TwHP Lessons

Bryce Canyon National Park:
Hoodoos Cast Their Spell

[Photo]  Thor's Hammer and the Temple of Osiris, Bryce Canyon National Park.
(National Park Service)

W

hen lighted by the morning sun the gorgeous chasm is an immense bowl of lace and filigree work in stone, colored with the white of frost and the pinks of glowing embers. To those who have not forgotten the story books of childhood it suggests a playground for fairies. In another aspect it seems a smoldering inferno where goblins and demons might dwell among flames and embers."¹ This description is one attempt of many to capture in words the awesome beauty of Bryce Canyon, where erosion has shaped colorful limestones, sandstones, and mudstones into a spectacular array of spires, fins, and pinnacles known as "hoodoos." These whimsically arranged hoodoos remind viewers of church steeples, Gothic spires, castle walls, animals, and even people. Formations with names such as the Wall of Windows, the Chessmen, Thor's Hammer, Tower Bridge, and the Poodle, suggest but a few of the likenesses. A legend of the Paiute Indians, who inhabited the area for hundreds of years before the arrival of European Americans, claims the colorful hoodoos are ancient "Legend People" who were turned to stone as punishment for bad deeds. Surrounded by the beauty of southern Utah and panoramic views of three states, these hoodoos cast their spell on all who visit. The area, now protected as Bryce Canyon National Park, has been a popular tourist destination since the 1920s.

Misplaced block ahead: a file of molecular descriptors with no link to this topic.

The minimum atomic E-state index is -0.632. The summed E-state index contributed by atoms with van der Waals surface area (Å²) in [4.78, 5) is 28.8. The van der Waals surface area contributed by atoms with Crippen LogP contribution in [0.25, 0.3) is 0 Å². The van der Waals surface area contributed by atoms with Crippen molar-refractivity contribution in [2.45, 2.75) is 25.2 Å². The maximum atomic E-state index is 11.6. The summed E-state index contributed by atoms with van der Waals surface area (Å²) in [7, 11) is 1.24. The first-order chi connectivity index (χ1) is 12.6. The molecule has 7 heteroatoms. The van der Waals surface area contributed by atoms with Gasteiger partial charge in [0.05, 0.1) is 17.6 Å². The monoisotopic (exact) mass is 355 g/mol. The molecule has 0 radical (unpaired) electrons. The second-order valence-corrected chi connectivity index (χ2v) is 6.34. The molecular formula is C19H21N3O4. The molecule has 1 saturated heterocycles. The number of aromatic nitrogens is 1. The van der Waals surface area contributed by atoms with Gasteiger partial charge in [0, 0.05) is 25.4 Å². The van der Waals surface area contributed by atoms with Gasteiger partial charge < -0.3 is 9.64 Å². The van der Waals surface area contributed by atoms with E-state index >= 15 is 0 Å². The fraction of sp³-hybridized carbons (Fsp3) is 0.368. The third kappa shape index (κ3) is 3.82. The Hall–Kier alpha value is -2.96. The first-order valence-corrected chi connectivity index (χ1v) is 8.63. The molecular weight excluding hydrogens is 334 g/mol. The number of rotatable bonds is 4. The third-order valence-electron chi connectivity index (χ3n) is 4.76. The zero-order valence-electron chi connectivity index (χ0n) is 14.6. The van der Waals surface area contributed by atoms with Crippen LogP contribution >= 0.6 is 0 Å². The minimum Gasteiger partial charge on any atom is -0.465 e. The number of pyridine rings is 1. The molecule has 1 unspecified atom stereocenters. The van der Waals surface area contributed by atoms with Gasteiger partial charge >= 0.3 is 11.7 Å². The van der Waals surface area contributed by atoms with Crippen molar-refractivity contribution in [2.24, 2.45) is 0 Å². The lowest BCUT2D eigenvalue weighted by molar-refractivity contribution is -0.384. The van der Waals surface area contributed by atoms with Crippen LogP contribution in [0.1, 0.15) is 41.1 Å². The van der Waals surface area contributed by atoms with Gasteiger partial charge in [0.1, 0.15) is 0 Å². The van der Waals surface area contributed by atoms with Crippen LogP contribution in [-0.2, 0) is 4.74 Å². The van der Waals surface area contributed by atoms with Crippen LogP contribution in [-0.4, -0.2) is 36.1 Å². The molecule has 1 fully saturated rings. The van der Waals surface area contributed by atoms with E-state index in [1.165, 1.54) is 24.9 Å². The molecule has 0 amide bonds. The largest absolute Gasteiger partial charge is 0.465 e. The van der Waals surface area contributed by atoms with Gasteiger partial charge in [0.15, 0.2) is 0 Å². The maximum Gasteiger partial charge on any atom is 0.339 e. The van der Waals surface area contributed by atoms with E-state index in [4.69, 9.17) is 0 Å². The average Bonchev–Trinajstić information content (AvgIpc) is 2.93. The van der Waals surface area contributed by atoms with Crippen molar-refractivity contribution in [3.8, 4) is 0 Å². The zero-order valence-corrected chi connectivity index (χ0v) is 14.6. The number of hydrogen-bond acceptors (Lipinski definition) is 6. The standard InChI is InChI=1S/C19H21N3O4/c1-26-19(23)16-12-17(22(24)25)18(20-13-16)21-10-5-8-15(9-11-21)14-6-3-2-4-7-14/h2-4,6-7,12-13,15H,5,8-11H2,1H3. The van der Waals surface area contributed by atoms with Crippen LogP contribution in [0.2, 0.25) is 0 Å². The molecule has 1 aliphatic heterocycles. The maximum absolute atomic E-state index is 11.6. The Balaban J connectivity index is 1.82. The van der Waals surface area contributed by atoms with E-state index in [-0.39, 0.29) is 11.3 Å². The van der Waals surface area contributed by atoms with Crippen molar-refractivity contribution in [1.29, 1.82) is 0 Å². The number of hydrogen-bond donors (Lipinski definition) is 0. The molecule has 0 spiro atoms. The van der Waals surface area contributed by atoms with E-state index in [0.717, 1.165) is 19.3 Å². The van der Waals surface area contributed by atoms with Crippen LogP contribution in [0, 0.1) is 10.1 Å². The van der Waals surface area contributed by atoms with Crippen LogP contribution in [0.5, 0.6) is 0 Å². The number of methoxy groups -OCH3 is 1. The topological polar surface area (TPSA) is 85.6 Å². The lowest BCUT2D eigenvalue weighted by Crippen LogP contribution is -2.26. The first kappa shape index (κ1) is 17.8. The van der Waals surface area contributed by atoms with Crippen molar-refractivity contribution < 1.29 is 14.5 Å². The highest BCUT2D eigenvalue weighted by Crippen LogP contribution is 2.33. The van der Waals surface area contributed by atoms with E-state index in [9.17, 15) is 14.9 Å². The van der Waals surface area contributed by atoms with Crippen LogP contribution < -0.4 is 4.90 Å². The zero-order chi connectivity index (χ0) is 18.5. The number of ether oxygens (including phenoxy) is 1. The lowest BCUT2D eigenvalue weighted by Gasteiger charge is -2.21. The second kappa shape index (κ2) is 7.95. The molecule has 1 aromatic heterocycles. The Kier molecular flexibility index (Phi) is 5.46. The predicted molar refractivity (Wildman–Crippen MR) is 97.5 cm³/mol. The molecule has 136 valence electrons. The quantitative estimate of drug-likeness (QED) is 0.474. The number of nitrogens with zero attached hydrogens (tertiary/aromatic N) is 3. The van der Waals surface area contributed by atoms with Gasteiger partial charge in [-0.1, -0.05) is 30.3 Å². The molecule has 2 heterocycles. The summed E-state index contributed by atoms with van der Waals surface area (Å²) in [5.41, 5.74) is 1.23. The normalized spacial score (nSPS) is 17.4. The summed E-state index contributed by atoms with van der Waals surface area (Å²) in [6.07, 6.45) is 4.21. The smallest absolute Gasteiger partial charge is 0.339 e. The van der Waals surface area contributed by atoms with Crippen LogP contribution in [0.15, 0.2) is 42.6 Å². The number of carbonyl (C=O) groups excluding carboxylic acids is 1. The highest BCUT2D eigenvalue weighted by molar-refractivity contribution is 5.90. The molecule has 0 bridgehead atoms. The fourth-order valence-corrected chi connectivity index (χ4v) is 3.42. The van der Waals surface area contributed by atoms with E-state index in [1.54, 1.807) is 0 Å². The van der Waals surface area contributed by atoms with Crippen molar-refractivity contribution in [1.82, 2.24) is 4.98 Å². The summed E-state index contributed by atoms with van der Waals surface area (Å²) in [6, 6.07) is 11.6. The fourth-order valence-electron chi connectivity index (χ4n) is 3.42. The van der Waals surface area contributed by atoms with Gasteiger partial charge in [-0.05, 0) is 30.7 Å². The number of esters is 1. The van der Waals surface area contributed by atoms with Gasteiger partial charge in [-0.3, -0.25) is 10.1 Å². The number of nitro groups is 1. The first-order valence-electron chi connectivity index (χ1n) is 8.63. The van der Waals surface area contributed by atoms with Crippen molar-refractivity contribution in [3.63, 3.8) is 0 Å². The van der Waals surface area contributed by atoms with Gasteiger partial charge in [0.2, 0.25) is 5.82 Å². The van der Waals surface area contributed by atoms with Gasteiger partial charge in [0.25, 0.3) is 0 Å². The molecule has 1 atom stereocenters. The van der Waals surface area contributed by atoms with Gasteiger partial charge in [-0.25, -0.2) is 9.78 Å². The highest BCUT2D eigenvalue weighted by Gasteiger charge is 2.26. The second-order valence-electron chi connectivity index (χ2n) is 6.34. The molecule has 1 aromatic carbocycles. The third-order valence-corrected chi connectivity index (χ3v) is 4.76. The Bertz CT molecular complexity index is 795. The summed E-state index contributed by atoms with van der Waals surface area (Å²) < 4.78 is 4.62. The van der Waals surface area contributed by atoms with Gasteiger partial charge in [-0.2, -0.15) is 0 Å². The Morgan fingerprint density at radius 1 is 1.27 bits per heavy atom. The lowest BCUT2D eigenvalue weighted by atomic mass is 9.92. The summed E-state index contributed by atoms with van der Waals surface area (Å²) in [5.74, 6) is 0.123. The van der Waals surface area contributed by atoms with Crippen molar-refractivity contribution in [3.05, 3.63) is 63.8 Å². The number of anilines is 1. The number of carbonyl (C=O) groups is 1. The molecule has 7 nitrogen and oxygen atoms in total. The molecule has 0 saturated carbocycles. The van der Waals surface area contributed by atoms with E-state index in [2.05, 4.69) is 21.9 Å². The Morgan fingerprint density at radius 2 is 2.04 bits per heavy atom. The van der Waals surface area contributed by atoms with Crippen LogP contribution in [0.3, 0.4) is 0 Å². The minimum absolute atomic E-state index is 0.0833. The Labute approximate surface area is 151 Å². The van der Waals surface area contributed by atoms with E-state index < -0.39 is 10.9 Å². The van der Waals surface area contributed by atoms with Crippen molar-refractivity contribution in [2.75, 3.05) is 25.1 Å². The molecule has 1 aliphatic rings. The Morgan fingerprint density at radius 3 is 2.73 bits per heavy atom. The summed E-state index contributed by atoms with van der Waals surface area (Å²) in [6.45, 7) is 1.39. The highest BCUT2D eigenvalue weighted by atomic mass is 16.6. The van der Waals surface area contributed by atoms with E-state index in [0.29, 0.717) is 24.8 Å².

¹The Union Pacific System, "Zion National Park, Grand Canyon National Park, Bryce Canyon National Park, The Cedar Breaks, Kaibab National Forest" (Omaha, Neb.: no publisher given, 1929), 33.


TABLE OF CONTENTS

About This Lesson

Getting Started: Inquiry Question

Setting the Stage: Historical Context

Locating the Site: Maps
 1. Utah and Arizona
 2. The Grand Circle Tour

Determining the Facts: Readings
 1. Early Uses of Bryce Canyon
 2. Interest in Bryce Canyon Increases
 3. Accommodating Tourists at Bryce Canyon
 4. Union Pacific Ad

Visual Evidence: Images
 1. Bryce Canyon National Park
 2. Thor's Hammer
 3. Bryce's log cabin
 4. Tour groups at Bryce Canyon Lodge
 5. The lobby of Bryce Canyon Lodge

Putting It All Together: Activities
 1. To Make Public, or Not to Make Public
 2. The Local Landscape
 3. Promoting Local Resources


Supplementary Resources

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Bryce Canyon National Park


This lesson is based on Bryce Canyon, one of the thousands of properties listed in the National Register of Historic Places.

 

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